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School officials should think about a compromise

Posted: January 25, 2015 - 1:11am

Thinking back to my high school days, I’m certain there were times when I would have paid someone to send me away to another school where no one knew me and I could start over.

Admittedly, those times were infrequent and probably coincided with an impending math test or certain Monday mornings.

Even so, I know my teenage self would have been horrified at the prospect of being forced to move to another high school because of a county rezoning plan.

I had friends. I was involved in extracurricular activities. I had a strong sense of loyalty and pride in my school that couldn’t have been easily shed for the sake of the better good.

So I understand the outrage some Greenbrier High School parents and students are feeling right now as they contemplate the prospect of switching to Lakeside High next fall.

It seems unfair, and in some ways it is, but let’s be real.

The reality is that moving to another high school is not the end of the world. It happens every single day.

Far worse fates could be wished on these folks than being sent to Lakeside. There are plenty of families in our are who can only wish the to be so fortunate.

Lakeside and Greenbrier are among the best schools in the state. Any parent should be thrilled to send the children to these schools. I imagine that most are. Most of these families probably selected their homes, based on the schools they wanted their children to attend.

It’s the reputation of Columbia County schools, and the availability of new homes that has made this massive rezoning plan necessary.

I think everyone understands that. Even the most ardent Greenbrier parents know that what school officials are proposing is not unreasonable, given the reality they face.

The fact is that enrollment in the county school system is growing faster than ever. The county can’t build schools quick enough to keep up at this point.

The Grovetown and Greenbrier school zones are the main focus of this rapid growth. Without rezoning, officials expect Greenbrier’s enrollment could be close to 1,900 students in the fall. Shifting some of those students to Lakeside, which has unused capacity only makes sense.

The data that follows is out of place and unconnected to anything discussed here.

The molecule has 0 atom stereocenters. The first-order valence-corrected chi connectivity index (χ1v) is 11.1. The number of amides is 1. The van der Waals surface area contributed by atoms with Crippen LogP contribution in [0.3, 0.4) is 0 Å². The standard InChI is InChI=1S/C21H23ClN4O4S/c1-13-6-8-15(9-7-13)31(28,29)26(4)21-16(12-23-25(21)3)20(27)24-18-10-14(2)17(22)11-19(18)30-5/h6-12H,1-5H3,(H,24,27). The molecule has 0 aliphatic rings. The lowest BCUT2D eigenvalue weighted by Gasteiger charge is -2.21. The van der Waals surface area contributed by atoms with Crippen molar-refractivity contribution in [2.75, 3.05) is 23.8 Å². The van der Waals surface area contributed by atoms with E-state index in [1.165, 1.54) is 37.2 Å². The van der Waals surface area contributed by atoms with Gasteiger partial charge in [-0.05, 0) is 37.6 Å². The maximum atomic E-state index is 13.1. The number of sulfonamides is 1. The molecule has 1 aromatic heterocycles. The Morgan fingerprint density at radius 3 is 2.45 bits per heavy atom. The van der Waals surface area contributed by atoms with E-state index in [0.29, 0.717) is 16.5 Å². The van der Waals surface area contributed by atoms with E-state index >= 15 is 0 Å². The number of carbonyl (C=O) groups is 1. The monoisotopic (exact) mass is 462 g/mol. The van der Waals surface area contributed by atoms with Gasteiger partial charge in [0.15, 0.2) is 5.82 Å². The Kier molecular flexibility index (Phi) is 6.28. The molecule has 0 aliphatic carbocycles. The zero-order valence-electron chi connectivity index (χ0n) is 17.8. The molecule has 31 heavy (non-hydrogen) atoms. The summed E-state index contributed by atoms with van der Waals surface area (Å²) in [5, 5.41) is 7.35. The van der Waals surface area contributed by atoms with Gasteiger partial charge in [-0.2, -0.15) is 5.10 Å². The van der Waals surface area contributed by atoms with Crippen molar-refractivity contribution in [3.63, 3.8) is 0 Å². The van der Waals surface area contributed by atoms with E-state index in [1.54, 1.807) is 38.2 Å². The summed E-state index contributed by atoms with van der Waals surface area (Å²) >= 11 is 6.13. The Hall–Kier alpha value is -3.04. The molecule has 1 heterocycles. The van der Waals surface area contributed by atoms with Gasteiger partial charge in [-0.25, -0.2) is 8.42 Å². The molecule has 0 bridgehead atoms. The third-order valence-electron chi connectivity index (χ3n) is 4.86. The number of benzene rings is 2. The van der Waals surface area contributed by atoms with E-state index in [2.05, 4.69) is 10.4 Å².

The system has limited resources and the administration is doing its best to use those resources efficiently. No argument there.

However, I also understand why some people are upset about moving their children, especially those who are only a couple years from graduating and heading off to college.

We must ackowledge that moving in the middle of high school can have detrimental effects on a student’s high school career. It could even impact the college they ultimately attend.

Students who have worked their way to leadership roles in sports, band or other extracurricular activities can expect to lose a lot of ground if they have to start over in a new place next year. That’s the reality of the situation.

So, it seems reasonable that a compromise could be offered.

School officials have said that the Greenbrier rezoning will affect only about 200 students next year. Of that number, 53 are rising seniors who are exempted from the plan. Another group of 50 or so are rising freshmen, who have never attended a class at Greenbrier, They should move on to Lakeside.

That leaves about 100 more students who have already put down roots at Greenbrier and are moving toward graduation. I think school officials should be able to let those who want to stay there, do so.

It will not be disruptive to the schools or the system to let 100 students have a choice. Most will likely stay at Greenbrier, but probably not all.

Who would it really hurt? Not the students, to be sure.

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